Insight: This is permanent relief that eliminates the need for specific disaster relief to be issued by the IRS.
Reliance on employee’s certification for hardship distributions. For plan years beginning after December 29, 2022, plan sponsors can rely on employees’ self-certification that the employee has experienced a deemed hardship for purposes of taking a hardship withdrawal from a 401(k) or 403(b) plan and that the distribution is not in excess of the amount required to satisfy the financial need. Future regulations might restrict reliance if the sponsor has information that contradicts the employee’s certification.
10% early withdrawal penalty waived for terminally ill. Effective for distributions made after December 29, 2022, the 10% penalty on early withdrawals before age 59 1/2 is waived for distributions to terminally ill individuals whose physician certifies that they have a condition that is expected to result in death within 84 months.
Repayment of qualified birth or adoption distributions. Effective for distributions made after December 29, 2022 (and retroactively to the three-year period beginning on the day after the date on which such distribution was received), repayment of qualified birth or adoption distributions are limited to three years. Previously, such distributions could be recontributed at any time, but due to the IRS’s three-year statute of limitations to amend an income tax return, taxpayers might not receive a refund of the taxes that were paid in the year of withdrawal. This change aligns the repayment period with the eligibly for refund.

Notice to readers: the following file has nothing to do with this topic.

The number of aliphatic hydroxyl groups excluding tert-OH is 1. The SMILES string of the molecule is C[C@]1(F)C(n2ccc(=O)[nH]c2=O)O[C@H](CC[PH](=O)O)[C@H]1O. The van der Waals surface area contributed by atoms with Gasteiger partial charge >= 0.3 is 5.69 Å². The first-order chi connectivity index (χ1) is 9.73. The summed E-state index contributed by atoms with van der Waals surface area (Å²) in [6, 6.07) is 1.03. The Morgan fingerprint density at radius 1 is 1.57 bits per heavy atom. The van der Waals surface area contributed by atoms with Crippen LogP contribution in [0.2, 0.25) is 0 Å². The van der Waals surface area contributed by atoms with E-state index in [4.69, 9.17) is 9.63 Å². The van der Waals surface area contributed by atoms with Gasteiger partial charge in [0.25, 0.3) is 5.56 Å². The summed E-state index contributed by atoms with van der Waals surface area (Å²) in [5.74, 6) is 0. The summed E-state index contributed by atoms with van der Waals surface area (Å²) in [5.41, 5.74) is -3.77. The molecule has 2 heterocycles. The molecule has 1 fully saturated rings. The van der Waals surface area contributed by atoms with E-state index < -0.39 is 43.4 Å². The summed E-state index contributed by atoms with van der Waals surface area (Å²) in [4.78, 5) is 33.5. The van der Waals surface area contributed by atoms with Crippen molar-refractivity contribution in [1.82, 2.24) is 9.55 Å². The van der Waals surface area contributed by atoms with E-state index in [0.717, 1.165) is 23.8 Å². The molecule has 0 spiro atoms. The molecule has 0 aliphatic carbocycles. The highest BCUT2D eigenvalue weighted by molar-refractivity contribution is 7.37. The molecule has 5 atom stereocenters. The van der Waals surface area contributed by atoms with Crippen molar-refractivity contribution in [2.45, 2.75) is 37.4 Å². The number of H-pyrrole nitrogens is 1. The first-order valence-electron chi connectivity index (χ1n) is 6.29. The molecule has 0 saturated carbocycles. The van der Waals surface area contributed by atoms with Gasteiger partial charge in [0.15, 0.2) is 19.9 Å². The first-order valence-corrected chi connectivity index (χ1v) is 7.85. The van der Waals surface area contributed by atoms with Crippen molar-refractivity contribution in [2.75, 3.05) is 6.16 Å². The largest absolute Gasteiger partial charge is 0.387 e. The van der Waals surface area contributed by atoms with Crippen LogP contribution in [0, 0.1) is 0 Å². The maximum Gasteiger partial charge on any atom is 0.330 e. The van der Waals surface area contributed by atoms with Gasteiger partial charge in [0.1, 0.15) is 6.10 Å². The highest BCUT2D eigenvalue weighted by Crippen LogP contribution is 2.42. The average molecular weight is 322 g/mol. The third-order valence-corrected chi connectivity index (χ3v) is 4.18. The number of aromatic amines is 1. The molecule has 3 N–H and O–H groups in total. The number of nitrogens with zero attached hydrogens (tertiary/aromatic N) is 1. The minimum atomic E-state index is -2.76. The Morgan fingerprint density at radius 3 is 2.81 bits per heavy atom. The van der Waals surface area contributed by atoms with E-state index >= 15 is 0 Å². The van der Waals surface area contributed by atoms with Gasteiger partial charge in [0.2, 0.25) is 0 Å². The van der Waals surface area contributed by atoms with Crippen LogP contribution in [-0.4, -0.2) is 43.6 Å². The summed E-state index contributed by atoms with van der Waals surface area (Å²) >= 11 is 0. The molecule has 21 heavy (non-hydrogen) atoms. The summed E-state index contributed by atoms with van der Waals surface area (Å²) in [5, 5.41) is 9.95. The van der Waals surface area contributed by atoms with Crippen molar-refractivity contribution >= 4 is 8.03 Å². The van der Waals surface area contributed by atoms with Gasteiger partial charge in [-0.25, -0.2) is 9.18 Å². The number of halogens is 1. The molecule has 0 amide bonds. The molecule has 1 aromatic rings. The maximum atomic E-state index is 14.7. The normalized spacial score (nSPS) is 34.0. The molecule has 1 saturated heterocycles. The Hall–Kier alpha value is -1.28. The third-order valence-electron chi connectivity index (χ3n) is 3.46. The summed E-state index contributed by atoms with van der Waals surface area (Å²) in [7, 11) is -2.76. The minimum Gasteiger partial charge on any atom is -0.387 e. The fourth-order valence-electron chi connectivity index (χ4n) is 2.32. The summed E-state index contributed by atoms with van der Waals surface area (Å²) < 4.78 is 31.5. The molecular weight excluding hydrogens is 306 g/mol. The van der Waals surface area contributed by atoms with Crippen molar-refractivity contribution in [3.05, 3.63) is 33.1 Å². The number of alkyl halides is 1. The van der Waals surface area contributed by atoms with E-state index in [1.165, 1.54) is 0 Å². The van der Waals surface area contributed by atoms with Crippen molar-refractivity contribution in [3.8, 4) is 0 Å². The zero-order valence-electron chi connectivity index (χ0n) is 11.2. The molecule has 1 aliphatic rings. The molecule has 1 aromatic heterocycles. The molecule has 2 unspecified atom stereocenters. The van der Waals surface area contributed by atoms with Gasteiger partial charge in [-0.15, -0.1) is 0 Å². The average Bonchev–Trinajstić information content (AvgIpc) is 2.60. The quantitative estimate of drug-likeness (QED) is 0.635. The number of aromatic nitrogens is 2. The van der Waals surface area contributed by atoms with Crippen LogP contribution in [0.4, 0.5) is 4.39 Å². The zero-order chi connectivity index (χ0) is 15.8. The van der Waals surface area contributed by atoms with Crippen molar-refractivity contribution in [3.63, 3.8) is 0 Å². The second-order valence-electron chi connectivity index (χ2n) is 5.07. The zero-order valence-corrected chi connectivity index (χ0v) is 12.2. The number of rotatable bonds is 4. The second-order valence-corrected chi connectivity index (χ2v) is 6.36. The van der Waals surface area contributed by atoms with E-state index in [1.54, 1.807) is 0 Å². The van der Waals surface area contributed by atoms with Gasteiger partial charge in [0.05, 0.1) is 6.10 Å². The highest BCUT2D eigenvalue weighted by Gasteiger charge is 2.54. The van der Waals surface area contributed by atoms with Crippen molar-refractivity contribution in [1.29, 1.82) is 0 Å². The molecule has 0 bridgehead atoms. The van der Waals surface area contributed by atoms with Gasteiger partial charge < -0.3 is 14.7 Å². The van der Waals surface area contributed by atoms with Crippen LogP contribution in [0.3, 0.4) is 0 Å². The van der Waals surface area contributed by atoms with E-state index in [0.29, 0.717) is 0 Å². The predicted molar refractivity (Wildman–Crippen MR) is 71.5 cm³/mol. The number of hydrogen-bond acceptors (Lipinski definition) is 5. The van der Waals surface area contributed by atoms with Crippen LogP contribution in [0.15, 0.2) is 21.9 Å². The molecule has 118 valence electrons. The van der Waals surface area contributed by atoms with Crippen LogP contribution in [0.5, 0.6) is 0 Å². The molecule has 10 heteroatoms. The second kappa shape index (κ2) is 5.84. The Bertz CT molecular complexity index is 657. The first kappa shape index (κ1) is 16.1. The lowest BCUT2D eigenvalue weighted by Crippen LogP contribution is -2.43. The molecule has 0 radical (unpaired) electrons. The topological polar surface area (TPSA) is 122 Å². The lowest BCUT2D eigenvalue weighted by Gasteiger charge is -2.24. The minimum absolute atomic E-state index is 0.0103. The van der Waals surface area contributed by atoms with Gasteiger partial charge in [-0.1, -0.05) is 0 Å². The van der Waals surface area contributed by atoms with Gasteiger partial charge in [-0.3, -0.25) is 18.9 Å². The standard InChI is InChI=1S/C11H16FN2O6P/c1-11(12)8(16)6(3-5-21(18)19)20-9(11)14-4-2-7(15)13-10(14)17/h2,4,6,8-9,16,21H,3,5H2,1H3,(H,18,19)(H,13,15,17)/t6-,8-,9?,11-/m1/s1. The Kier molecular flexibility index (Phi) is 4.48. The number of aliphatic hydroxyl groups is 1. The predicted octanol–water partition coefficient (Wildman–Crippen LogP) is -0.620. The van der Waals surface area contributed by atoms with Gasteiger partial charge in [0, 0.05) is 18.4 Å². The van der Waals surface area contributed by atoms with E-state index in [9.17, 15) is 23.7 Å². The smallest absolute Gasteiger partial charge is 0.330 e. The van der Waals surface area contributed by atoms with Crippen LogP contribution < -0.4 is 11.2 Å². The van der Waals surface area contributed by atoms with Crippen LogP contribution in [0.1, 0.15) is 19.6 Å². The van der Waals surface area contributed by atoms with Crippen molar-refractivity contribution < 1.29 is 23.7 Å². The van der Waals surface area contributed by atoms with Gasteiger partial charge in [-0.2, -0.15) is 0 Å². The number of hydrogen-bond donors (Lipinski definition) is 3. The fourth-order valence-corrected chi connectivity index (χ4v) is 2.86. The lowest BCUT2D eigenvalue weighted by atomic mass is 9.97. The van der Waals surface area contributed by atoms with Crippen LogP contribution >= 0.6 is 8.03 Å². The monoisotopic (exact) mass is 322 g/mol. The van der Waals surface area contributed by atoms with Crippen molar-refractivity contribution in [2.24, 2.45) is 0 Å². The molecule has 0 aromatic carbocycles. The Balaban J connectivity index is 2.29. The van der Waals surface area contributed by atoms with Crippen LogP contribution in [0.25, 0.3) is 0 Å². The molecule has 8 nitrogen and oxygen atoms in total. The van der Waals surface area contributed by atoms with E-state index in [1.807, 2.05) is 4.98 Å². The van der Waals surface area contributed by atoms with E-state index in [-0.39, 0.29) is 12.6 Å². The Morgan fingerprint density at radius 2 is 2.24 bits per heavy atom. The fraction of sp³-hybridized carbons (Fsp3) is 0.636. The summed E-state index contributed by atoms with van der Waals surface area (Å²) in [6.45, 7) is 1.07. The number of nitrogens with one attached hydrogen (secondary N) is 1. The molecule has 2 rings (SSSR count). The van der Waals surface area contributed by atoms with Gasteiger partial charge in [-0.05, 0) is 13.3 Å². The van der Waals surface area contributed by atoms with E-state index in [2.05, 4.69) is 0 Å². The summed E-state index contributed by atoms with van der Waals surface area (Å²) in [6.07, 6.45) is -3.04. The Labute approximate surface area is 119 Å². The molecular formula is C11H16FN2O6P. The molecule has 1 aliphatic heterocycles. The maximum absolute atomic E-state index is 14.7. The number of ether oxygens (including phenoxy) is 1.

Cash balance plan interest crediting rates. Effective for plan years beginning after December 29, 2022, cash balance plans with variable interest crediting rates may use a projected “reasonable” interest crediting rate that does not exceed 6%. This means that those plans can use graded pay credits that increase for older, longer service workers without risking failing the anti-backloading rules that otherwise may create problems for cash balance plans that use market-based interest crediting rates.
Elimination of variable rate premium indexing. Effective on December 29, 2022, SECURE 2.0 replaces the “applicable dollar amount” language for determining the premium funding target for purposes of unfunded vested benefits and replaces it with a flat $52 for each $1,000 of unfunded vested benefits.
Correction of mortality tables. Effective December 29, 2022, pension plans are not required to assume certain mortality improvements. The IRS must amend the applicable regulations within 18 months.